Here’s where it gets even more interesting. Chris Heisenberg’s very thorough college recruits web page shows ten incoming freshmen for RPI next year so far – six forwards, three defensemen and a goalie. Since there are only three seniors graduating (two defensemen and one forward), Coach Smith is either increasing the roster size by a whopping seven players, or more players will be departing. I’m presuming it will be the latter.

What does this mean for RPI hockey? The only thing I can say with certainty is that I would hesitate to get too enamored about any of the players currently on the roster, especially any of those who don’t seem to be getting a lot of playing time. Beyond that, I guess we’ll just have to wait and see, and hope for the best.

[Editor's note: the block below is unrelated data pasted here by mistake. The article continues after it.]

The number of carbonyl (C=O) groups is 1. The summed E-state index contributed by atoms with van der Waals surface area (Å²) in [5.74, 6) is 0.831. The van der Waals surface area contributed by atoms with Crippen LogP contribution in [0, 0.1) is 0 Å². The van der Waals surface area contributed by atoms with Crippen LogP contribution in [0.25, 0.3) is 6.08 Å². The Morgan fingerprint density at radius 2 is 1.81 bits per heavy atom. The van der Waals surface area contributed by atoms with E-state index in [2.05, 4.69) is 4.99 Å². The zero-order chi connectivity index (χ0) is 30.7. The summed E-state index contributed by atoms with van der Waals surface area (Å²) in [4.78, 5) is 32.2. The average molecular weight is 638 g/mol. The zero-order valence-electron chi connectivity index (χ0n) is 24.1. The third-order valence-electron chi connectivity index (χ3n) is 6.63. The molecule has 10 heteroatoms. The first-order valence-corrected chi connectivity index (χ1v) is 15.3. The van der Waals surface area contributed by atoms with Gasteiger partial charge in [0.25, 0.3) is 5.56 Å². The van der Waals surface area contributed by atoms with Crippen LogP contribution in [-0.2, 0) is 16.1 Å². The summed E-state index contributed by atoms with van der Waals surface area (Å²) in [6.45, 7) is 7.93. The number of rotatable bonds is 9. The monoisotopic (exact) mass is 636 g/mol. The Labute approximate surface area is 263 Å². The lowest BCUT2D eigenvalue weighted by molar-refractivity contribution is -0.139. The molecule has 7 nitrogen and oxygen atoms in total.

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Early Season Thoughts

I’m writing this in between the Quinnipiac and Princeton games and trying to get a feel for what RPI’s early season record means. As you can probably guess, my conclusion is there’s not much we can conclude at this point.

The comeback win over Quinnipiac, featuring a Viktor Liljegren hat trick and 22 straight saves from Chase Perry in the second and third periods after allowing three goals in the first, was exciting and impressive to watch. Whether or not it was meaningful remains to be seen as the season goes on. Is it the start of a new level of play for the Engineers? Is Quinnipiac just a bad team this year? (Probably yes to the latter, at least comparatively speaking.)

One thing I am willing to commit to at this point, though, is that this edition of the Engineers, Coach Smith’s first, is showing a resiliency and an ability to adjust and improve as the game goes on that was sorely missing in recent years. That alone is reason for optimism in my mind!